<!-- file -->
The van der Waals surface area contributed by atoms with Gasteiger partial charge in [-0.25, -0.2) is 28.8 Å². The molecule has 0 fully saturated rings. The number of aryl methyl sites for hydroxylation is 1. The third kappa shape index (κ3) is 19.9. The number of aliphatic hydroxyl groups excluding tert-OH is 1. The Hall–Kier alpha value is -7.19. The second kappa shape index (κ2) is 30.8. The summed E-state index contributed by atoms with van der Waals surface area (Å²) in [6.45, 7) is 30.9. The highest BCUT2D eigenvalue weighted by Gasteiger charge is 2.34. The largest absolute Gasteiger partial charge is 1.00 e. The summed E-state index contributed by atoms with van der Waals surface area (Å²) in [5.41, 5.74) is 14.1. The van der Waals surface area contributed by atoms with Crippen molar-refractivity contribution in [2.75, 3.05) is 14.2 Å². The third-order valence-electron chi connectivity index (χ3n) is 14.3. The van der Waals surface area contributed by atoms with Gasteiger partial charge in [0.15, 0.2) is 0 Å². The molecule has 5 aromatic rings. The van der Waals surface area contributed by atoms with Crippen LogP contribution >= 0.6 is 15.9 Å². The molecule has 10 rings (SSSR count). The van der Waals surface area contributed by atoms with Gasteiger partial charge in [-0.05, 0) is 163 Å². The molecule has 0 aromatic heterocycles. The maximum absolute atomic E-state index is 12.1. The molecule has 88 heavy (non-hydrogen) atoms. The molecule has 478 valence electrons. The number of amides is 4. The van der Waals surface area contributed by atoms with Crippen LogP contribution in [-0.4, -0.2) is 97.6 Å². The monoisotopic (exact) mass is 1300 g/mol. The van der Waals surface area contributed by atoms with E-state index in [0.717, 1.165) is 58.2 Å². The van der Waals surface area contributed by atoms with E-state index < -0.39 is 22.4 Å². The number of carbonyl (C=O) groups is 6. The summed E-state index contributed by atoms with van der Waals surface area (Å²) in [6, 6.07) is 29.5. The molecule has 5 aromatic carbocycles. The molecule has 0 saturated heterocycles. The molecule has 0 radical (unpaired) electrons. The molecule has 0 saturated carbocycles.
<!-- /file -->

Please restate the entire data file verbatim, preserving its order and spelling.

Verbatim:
The van der Waals surface area contributed by atoms with Gasteiger partial charge in [-0.25, -0.2) is 28.8 Å². The molecule has 0 fully saturated rings. The number of aryl methyl sites for hydroxylation is 1. The third kappa shape index (κ3) is 19.9. The number of aliphatic hydroxyl groups excluding tert-OH is 1. The Hall–Kier alpha value is -7.19. The second kappa shape index (κ2) is 30.8. The summed E-state index contributed by atoms with van der Waals surface area (Å²) in [6.45, 7) is 30.9. The highest BCUT2D eigenvalue weighted by Gasteiger charge is 2.34. The largest absolute Gasteiger partial charge is 1.00 e. The summed E-state index contributed by atoms with van der Waals surface area (Å²) in [5.41, 5.74) is 14.1. The van der Waals surface area contributed by atoms with Crippen molar-refractivity contribution in [2.75, 3.05) is 14.2 Å². The third-order valence-electron chi connectivity index (χ3n) is 14.3. The van der Waals surface area contributed by atoms with Gasteiger partial charge in [0.15, 0.2) is 0 Å². The molecule has 5 aromatic rings. The van der Waals surface area contributed by atoms with Crippen LogP contribution >= 0.6 is 15.9 Å². The molecule has 10 rings (SSSR count). The van der Waals surface area contributed by atoms with Gasteiger partial charge in [-0.05, 0) is 163 Å². The molecule has 0 aromatic heterocycles. The maximum absolute atomic E-state index is 12.1. The molecule has 88 heavy (non-hydrogen) atoms. The molecule has 478 valence electrons. The number of amides is 4. The van der Waals surface area contributed by atoms with Crippen LogP contribution in [-0.4, -0.2) is 97.6 Å². The monoisotopic (exact) mass is 1300 g/mol. The van der Waals surface area contributed by atoms with E-state index in [0.717, 1.165) is 58.2 Å². The van der Waals surface area contributed by atoms with E-state index < -0.39 is 22.4 Å². The number of carbonyl (C=O) groups is 6. The summed E-state index contributed by atoms with van der Waals surface area (Å²) in [6, 6.07) is 29.5. The molecule has 5 aromatic carbocycles. The molecule has 0 saturated heterocycles. The molecule has 0 radical (unpaired) electrons. The molecule has 0 saturated carbocycles.